When looking at the South African music scene, there seems to be an inherent divide between the independents and the major labels. Many fans of ska, punk, metal and other, less-commercially friendly genres tend to “rebel”, if you will, against commercial artists, slating them for being “same-y” or “poppy”. While I’m certainly not a fan of The Parlotones (all their songs sound much the same to me), I feel it’s important to say a few things about and to the band, as they jet off to further their careers (as a band, and most likely as musicians in general, I’d imagine) in Los Angeles:
When making observations, I make a point of looking at and learning from both positive and negative observations… taking the lessons and learning from them. I also quite enjoy relating one industry to another, taking a lesson or observation from a certain industry and applying it to another. Today’s topic is around promotion, pushing your brand and creating public awareness around what you’re trying to achieve. Much of this, I’ve observed and learned through the music industry.
In the music industry, there are many layers. The layer I’ll be focussing on here is that of the independent artists. The guys who run their own show and manage themselves and everything that goes along with being in a band or performing as a solo artist.
I love South African music. There’s something unique about the South African music industry, the culture behind the bands and the unique dedication and passion with which musicians and industry folks go about things. I’ve been listening to some really excellent South African bands lately and the other way, while in the car, it occurred to me that the band I was listening to released the album almost 6 years ago. Despite having released subsequent albums and having grown astoundingly as a band, the album I had on still sounded amazing. This notion lead me to the topic of this blog post- bands I’ll most likely still be listening to in 10 years time and why.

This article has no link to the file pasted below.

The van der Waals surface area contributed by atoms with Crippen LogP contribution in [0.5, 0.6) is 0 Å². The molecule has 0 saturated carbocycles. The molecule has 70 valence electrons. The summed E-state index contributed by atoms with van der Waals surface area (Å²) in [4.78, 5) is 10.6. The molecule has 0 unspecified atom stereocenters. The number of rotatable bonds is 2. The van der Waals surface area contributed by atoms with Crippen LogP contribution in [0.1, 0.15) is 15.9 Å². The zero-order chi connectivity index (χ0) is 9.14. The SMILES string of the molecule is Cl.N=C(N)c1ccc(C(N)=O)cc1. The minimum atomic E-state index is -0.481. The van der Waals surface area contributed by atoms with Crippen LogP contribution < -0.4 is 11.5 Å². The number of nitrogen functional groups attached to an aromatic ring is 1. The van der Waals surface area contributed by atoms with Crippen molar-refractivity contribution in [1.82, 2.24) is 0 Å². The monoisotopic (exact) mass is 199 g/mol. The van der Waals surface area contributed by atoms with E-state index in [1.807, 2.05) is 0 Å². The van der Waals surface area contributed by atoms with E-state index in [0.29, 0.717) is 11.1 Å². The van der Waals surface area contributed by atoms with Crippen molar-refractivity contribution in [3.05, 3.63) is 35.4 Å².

A few months ago, I posed the question of “is it the bands or the musicians?“- this question repeats itself here. It is said that a song, when played in a particular context, can trigger memories and feelings from a point in your history. Below is a list of several South African bands, what they do and what they mean to me. These are just some of the bands that have fueled my love for South African music. If you haven’t heard of several of them, I recommend you try and check them out (well, those that are still around). Let’s kick things off, shall we? In no particular order…
Pop music, generally accepted as music that is geared towards being popular with a mass market, flows consistently like a running river. New artists arrive on the scene at a steady pace, and existing artists tend to slide to the other end of the conveyer belt into a “what are they up to since their career ‘ended’?” kind of section.
There are, however, artists that seem to stick around longer than the average.
Following on from my first list, I’ve continued by compiling a list of a few more awesome South African bands, past and present.
We have so many amazingly talented bands and musicians in South Africa, it’s not easy to keep this list short. Here are a few South African bands that I’ve enjoyed listening to.
This acoustic project, staring Jay Bones (front man of Jo’burg ska/punk legends, Fuzigish) and Kustom Kev on congas, percussion and glokenspiel, these layed back tunes are perfect for a fun evening out or a relaxed evening at home by the fire. Elements of Bones’ ska/punk roots are audible in several tracks.
Check out Rambling Bones at: http://www.ramblingbones.com
It really never is too late.
I’ve heard the following from so many people; “I can’t play guitar” or “I’m not musical enough” or “Piano just seems too… too difficult”. The above are all incorrect.
Playing a musical instrument, the way I see it, requires the 4 P’s: Patience, Persistance, Practice and Passion. These four elements should point one in the right direction for learning to play a musical instrument. Let me explain.
I got to thinking the other day about bands and musicians, particularly in the South African music industry. Locally, it’s quite common for musicians to play in more than one band, usually varying in genre. Over the last few years, I’ve found that with certain musicians, whatever band they perform in, I enjoy the music. Whether it’s the vocal, the songwriting or the playing style of the musician, there’s usually that “X-factor” somewhere.
This brings me to the question; “is it the band or the musicians?”